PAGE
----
The Miraculous Beard
And the Monks of St. Stephano of Vienna
Theosophist, January, 1884
Article selections by Vera Zhelihovsky | Note and Editor’s Note by H.P.B.
[The article begins with a description of the St. Stephano Church in Vienna, including the fact that the interior was currently being renovated and was filled with scaffolding. Then proceeds the following account:]
[In the right side chantry facing the alter] . . . we found a dense crowd of devotees comfortably seated in their pews and reading out of their prayer books1 opposite a huge stone crucifix with a life-size Christ hanging on it. The sermon of the padri had evidently produced its effect and driven them all to seek refuge in this cool little corner. Weary and tired, we followed their example and placed ourselves in their neighborhood, to rest, trying to collect our scattered thoughts, perplexed and dazzled as we were by such a variety of impressions. . . . While sitting in the parish pews, involuntarily some of us lifted their heads and gazed at the stone figure of the Crucified before us . . . ‘But what is this?!’ With this exclamation some of us started from our seats and approached the figure closer, while the rest rubbed their eyes in mute astonishment hardly believing that their senses were not deceiving them in what they saw . . . The figure of the Saviour, His face, how beautiful! The head surrounded with a thorny crown reclines on His right shoulder, and a dark shadow—too dense and dark—seems to fall from it . . . Good God! it is no shadow at all, but a bushy black beard! . . . A beard? . . . A white marble statue of the crucified with a beard?! . . . Yes; a real beard of hair?! . . . What can be the meaning of this blasphemous joke? . . . Why was it done? . . . we kept enquiring—‘No one has done it’ was the cool and decided reply of the monk who served us as a guide. ‘The hairs of the beard have grown themselves, during the last hour and while every one was praying . . . The miracle is of a daily occurrence, and every one knows it.’
What could we say to this?
Verily: glory, to Thy long suffering, Oh Lord Jesus Christ! . . .
Editor’s Note. [H.P.B.]—The above is only a short extract from a very interesting narrative, written by a near relative and lately published in a Russian periodical. Mea culpa! We have translated it with two objects: (a) to show the disgraceful tricks resorted to, even in our own century by the priestcraft to secure income to their churches and keep faith alive in the hearts of the too credulous and fanatical; (b) to remind our readers that it is precisely this class of men who grow beards of hair on the chin of marble Jesuses, make the blood of their saints, dead centuries ago, boil in crystal flasks, and produce the materialized form of the Virgin Mary in miraculous grottos—who pose as our bitterest enemies, and denounce the Theosophists and Occultists right and left as “imposters,” “frauds” and “charlatans.” As now appears, the cap would fit our tonsured traducers far better than the head of any occultist living or dead. For, the narrative is no anecdote gotten up for the occasion, but the sober statement of a fact witnessed, to their great disgust, by a party of Christian ladies and gentlemen in full daylight, and no farther back than in September last. It may be uncharitable, no doubt; yet, it is not unjust that we should expose in our turn before our readers, and with a far better reason, this class of men who trade in, and profane the most sacred feelings of the believing multitudes. They have done so for long centuries; begging, and living and prospering upon the hard-earned coppers of the poor they so shamelessly deceive, and yet they will lose no opportunity of denouncing their opponents as the greatest infidels and blasphemers living, believing with some good reason perhaps, that he who cries “thief” while in the act of robbing, has more chances of escape than the innocent man who goes out of their way and keeps silent.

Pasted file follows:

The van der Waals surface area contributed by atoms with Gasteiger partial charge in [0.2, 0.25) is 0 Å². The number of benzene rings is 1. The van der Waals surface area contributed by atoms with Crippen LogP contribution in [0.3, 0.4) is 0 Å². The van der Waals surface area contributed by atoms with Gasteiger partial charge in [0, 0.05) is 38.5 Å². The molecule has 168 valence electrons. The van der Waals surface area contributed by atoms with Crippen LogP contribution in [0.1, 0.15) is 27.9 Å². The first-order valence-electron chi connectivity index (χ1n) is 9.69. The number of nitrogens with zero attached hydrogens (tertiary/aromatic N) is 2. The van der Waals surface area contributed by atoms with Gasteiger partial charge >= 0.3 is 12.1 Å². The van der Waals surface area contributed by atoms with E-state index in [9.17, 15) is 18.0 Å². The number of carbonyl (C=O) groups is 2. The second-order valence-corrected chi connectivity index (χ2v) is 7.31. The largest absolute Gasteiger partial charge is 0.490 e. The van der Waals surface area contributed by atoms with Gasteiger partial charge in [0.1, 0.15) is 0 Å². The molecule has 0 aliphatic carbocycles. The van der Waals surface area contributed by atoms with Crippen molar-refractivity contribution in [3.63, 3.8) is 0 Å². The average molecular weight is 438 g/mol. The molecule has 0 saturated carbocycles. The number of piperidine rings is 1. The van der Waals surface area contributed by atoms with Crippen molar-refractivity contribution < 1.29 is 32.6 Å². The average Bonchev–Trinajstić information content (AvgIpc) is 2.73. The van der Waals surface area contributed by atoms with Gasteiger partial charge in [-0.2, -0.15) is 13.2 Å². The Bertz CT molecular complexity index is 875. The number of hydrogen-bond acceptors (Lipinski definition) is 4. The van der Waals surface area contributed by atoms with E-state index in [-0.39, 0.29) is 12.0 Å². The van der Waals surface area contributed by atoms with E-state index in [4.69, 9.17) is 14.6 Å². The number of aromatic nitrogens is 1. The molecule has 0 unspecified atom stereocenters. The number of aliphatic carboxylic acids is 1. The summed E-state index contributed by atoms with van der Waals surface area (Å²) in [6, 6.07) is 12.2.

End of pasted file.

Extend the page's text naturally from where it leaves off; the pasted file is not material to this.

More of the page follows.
1. The Russians of the Greek Church have neither prayer books, nor are they allowed to sit during service, nor at any time inside a Church; hence the remark.